Hafnarlífsvaktarvika með Grunnskóla Húnaþings vestra Harbor sea life monitoring week with the Húnaþing vestra primary school
Vikan 17. apríl var fyrsta vöktunarvika krabba og sjávar með skólanum á Hvammstanga. Á þremur dögum tóku allir nemendur 5.-10. bekkjar skólans, auk Frístundar (1.-4. bekkur), þátt í þessu staðbundnu náms- og eftirlitsverkefni. Krabbagildrur voru settar upp á ýmsum stöðum í höfninni og síðan athugað með hópunum til að skrá hvað veiddist. Skráð voru veðurgögn, tegundir, fjöldi einstaklinga, tegundir, stærðir og þyngd dýranna. Algengasta tegundin sem fannst var Trjónukrabbi (Hyas araneus) var og allir einstaklingar sem fundust voru karlkyns. Einn karlkyns Litli trjónukrabbi - Hyas coarctatus) var fundust auk einnar Krossfiskur (Asterias rubens) og tveir Marhnútar (Myoxocephalus scorpius). Í krabbagildrunum fundust einnig algengar tegundir af Marfló og Polychaete ormar. Loks var grjóti þakið Sjávarsvampum (líklega tegundin Halichondria panicea) safnað við fjöru til að sýna æskuna úr Frístund. Öllum dýrunum voru sleppt á öruggan hátt.
Upplýsingarnar sem unglingar safnað voru færðar inn í Youth for Arctic Nature appið og eru aðgengilegar þar fyrir alla sem hafa áhuga.
The week of the 17th of April was the first crab and sealife monitoring week with the school in Hvammstangi. Over three days, all the students of grades 5-10 of the school, as well as Frístund (grades 1-4), participated in this place-based learning and monitoring project. Crab traps were set in various parts of the harbor, then checked with the groups to record what was caught. Weather data, species, number of individuals, species, sizes and weights of the animals were recorded. The most common species found was the Common spider crab (Hyas araneus) was the most common species found, and all individuals found were male. One male Arctic lyre crab (Hyas coarctatus) as well as one Common starfish (Asterias rubens) and two Shorthorn sculpins (Myoxocephalus scorpius). Different species of Amphipods and some Polychaete worms were also commonly found in the crab traps. Finally, a rock covered in Sea sponges (probably the species Halichondria panicea) was collected at low tide to show the youth from Frístund. All the animals were safely released.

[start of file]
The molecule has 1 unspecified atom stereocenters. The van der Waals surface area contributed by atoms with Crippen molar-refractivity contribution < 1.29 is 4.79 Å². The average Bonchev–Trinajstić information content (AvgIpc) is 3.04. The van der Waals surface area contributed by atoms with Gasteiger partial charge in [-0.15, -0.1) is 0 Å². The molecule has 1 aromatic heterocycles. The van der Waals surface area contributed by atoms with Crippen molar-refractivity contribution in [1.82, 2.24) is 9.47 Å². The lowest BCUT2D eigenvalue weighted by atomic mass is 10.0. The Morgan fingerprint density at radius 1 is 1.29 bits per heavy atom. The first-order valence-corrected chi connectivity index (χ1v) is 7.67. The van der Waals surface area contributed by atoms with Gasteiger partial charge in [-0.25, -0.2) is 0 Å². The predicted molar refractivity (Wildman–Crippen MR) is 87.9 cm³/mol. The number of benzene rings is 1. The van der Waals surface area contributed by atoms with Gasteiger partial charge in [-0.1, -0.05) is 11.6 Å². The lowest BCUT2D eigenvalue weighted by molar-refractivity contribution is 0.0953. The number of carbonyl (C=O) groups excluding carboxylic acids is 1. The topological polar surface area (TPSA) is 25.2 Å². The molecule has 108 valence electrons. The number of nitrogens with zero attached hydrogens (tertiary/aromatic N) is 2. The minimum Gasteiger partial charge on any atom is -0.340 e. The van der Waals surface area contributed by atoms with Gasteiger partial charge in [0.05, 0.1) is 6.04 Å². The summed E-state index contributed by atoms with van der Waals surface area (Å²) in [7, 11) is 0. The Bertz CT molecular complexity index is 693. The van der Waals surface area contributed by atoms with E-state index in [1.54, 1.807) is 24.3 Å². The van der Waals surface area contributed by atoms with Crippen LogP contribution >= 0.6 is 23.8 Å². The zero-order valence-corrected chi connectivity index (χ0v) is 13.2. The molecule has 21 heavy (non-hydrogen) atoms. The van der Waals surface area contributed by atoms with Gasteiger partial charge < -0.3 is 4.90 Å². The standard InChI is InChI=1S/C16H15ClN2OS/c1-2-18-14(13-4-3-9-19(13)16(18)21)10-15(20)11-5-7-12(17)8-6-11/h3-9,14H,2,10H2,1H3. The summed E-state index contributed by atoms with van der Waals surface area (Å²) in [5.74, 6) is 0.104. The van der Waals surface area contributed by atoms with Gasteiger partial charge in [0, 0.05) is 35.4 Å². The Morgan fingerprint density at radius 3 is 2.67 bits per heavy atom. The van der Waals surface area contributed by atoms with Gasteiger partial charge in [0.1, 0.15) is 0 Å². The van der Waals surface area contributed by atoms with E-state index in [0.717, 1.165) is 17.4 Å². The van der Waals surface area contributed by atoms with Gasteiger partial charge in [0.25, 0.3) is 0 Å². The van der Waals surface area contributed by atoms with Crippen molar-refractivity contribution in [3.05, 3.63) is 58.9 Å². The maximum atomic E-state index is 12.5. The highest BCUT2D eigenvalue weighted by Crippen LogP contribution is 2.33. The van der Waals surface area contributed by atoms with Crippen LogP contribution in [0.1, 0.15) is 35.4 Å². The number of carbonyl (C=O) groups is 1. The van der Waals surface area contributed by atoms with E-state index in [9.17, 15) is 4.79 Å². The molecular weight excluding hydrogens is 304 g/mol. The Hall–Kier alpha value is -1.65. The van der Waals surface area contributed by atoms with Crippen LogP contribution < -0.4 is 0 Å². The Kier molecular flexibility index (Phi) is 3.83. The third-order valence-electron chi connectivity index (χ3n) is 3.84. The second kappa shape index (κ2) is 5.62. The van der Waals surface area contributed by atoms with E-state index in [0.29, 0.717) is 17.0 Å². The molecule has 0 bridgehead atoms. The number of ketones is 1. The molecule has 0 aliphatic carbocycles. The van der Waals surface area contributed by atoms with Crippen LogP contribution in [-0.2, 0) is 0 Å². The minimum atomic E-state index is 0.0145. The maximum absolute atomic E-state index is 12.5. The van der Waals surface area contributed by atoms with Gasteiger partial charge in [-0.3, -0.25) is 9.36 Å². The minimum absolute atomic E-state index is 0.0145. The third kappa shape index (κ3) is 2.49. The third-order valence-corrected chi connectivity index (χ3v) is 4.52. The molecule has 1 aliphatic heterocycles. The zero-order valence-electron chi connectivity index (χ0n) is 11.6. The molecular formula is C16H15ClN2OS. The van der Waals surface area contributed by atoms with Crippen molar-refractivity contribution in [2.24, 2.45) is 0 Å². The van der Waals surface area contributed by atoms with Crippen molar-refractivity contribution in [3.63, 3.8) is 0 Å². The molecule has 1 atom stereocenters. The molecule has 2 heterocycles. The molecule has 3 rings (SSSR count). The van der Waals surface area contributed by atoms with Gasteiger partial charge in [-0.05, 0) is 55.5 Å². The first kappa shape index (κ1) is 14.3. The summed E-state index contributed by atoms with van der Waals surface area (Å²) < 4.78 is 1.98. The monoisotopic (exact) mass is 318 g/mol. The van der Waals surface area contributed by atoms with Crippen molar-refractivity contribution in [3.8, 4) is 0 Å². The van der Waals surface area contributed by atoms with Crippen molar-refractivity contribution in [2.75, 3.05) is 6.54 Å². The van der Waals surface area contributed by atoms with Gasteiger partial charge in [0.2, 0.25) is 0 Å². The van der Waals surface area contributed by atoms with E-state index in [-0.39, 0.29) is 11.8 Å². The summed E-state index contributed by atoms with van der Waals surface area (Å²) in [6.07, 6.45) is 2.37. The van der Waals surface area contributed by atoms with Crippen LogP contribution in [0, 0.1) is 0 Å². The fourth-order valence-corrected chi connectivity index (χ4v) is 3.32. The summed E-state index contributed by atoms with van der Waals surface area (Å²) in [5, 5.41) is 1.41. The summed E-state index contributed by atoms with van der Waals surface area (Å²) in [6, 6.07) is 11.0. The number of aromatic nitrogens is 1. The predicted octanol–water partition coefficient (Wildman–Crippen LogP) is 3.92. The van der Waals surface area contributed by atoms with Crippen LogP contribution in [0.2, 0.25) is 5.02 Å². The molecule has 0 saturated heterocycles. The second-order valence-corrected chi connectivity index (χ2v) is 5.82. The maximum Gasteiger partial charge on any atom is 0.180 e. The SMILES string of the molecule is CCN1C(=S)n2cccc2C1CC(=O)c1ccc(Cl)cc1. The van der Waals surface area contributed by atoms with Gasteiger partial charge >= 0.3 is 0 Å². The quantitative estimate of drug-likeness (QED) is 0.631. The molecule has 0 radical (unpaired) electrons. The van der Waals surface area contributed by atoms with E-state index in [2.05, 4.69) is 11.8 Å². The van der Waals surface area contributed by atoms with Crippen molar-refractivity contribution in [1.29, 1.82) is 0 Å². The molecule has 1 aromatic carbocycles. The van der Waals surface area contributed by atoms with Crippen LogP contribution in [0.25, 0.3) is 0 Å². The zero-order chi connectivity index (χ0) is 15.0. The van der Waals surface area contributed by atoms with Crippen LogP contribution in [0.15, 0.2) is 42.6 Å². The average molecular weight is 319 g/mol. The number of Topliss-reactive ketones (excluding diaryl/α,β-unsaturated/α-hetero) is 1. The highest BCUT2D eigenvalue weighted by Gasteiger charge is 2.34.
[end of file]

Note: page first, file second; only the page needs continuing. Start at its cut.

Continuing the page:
The information collected by youth was entered into the Youth for Arctic Nature app, and is available there for anyone interested.
The first crab monitoring day of the year in Hvammstangi took place on Saturday the 4th of March. There was no catch on that day as it was still early in the season, but biologist Eric Dos Santos also took the opportunity to show youth how to use a zooplankton net, and how to look at very small organisms with a stereoscope. The stereoscope and net were generously lent to us by Náttúruminjasafn. We also looked at some birds including long-tailed ducks Clangula hyemalis, eider ducks Somateria mollissima, a red-breasted merganser Mergus serrator, and a great northern diver Gavia immer. We put the crab traps back in to check again later.